See why there’s no quick-fix for the 122nd Avenue Bridge that separates Leach Botanical Garden from its parking lot. A handy map here will help guide your way …
At the bottom of the hill, where SE 122nd Avenue passes by the main entrance to Leach Botanical Garden, this outer East Portland bridge over Johnson Creek will remain closed not for months, but for years – awaiting replacement.
Story and photos by David F. Ashton
Many visitors earlier this year were surprised to find that the bridge near the front gate Leach Botanical Garden was closed to vehicles – because it’s the bridge that stands between the main entrance and the parking lot.
In our February 12, 2016 article about the bridge’s closure, ‘Leach Garden’ bridge closed for repair (CLICK HERE to read it), officials told East Portland News they expected this bridge to be closed for repairs only through the end of March. These were damages caused by the December 7, 2015 “flood”.
Most folks think that Multnomah County owns and operates street bridges. But, in fact, this is one of 156 bridges owned by the City of Portland.
With the ground scoured away by the December Johnson Creek flood, Portland Department of Transportation crews have been working to stabilize the SE 122nd Avenue Bridge piers to prevent further erosion.
On April 13 Portland Department of Transportation (PDOT) officials revealed that this bridge – thought to have been built in the 1930s, and updated in 1956 – would eventually have to be demolished, with a new free-span bridge structure built in its place.
“The storm delivered enough of a blow, and we feel strongly that – for public safety – we need to rebuild the structure, bringing it up to modern standards for community safety, in access for everyone,” remarked PDOT Public Information Officer Dylan Rivera, while touring the site.
Below the SE 122nd Avenue Bridge, PDOT spokesman Dylan Rivera points out some of the temporary fixes that will keep the bridge safe for pedestrians – but not for cars and trucks – until it can be removed and replaced.
“Below the deck, it’s clear to see that a variety of ‘structural Band-Aids’ have been applied to it over the decades; repairing this bridge is not realistic,” revealed Rivera.
Bridge closed for three years
But now, instead of the bridge being closed to motor vehicles for a few weeks, Rivera said it will be closed off to cars and trucks for at least three years.
“Federal funding that we depend on for capital improvements of this nature is allocated in three-year cycles; the funds are not available now,” Rivera explained.
With its supports currently being held together by pegs, bolts and steel bands, this crossing will be replaced with a free-span bridge, with no piers in Johnson Creek.
PBOT is likely to get a federal grant for $2.5 million, which requires a city matching contribution of $300,000. The earliest that funds will be available in 2017, Rivera said. “Both the new bridge structure and the site have to be designed.
“We’ll need to work with federal and state partners to make sure we’re doing right by the environment, and doing right by the fish in the stream,” Rivera continued. “It’s a complex project, and something of this magnitude takes time to accomplish.”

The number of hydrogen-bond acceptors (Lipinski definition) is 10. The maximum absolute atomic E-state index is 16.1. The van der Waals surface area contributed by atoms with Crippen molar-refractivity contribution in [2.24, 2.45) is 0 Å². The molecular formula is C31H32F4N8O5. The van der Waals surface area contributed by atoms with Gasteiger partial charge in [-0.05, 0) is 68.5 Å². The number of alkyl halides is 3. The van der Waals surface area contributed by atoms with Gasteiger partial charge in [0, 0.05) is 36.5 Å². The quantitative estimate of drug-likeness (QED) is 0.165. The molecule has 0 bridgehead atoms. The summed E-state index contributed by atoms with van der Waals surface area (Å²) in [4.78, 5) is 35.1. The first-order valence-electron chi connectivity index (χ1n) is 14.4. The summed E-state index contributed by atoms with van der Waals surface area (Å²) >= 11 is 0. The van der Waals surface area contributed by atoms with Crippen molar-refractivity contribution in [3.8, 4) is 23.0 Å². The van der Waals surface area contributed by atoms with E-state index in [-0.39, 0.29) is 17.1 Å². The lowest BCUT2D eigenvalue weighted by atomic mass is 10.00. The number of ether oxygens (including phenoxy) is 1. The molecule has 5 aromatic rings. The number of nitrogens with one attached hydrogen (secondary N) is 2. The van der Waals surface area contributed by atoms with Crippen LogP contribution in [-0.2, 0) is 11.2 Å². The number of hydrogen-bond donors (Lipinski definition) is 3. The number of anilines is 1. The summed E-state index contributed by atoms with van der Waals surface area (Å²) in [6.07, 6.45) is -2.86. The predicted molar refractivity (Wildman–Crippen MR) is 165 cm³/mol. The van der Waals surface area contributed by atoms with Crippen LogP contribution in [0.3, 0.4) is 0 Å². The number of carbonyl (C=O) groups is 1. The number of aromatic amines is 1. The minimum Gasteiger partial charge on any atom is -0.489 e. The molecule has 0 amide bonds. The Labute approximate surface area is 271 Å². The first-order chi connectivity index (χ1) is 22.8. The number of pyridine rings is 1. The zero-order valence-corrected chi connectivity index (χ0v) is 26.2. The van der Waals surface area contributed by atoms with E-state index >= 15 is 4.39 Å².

Hopefully, these temporary repairs will at least allow the bridge to be used by pedestrians and bicycles until it is demolished altogether.
Because this segment of SE 122nd Avenue is a narrow, twisting two-lane rural road, seeing about 2,000 vehicles a year, it’s not a major crossing.
“But, this is a pivotal access point for Leach Botanical – a major destination here in outer East Portland, and a real community asset,” Rivera said.
Having the bridge out between their parking lot and main gate is inconvenient, says Leach Botanical Garden Executive Director David Porter.
Leach Botanical Garden Executive Director David Porter was also along for the tour. “Events and [facility] rentals provide about a third of our funding; our first wedding of the season is coming up this very weekend.
“Having the bridge out hasn’t affected us dramatically,” Porter told East Portland News. “It is clear that people are struggling a little trying to figure out how to get to our parking lot, on the south side of the bridge. This parking lot is the essential parking facility during weddings and other events that we host here.”
David Porter and Dylan Rivera show artwork for directional signs intended to guide visitors into the Leach parking lot, from the “back way”.
To help visitors find the “back way” to the Leach parking lot, PDOT will be putting up 36” x 42” signs directing them from SE Foster Road, south onto 110th Drive/SE 112th Avenue to SE Flavel Street, east to SE 122nd Avenue, and north to SE Brookside Drive and the parking lot.
Looking ahead, to when the bridge is demolished, Porter commented, “We will have to come up with a new place to put cars. We may accelerate building and parking in [the area under development] above.
“I’m a believer that most things work out for the best,” Porter remarked, putting a brave face on an otherwise difficult situation.
This map shows two routes to the Leach parking lot.
April 28 122nd Avenue Bridge Open House
From 7:00 until 8:00 p.m. PDOT is hosting an open house to provide information about the semi-permanent closure of this bridge to motor vehicle traffic. For more information on the open house, contact Cevero Gonzalez, 503-823-5080 or firstname.lastname@example.org.
It’s at the Leach Botanical Gardens Manor House, located at 6704 SE 122nd Avenue. But, be sure to come in from SE Flavel Street at SE 122nd Avenue – because the bridge to the parking lot from SE Foster Road is closed to cars!
© 2016 David F. Ashton ~ East Portland News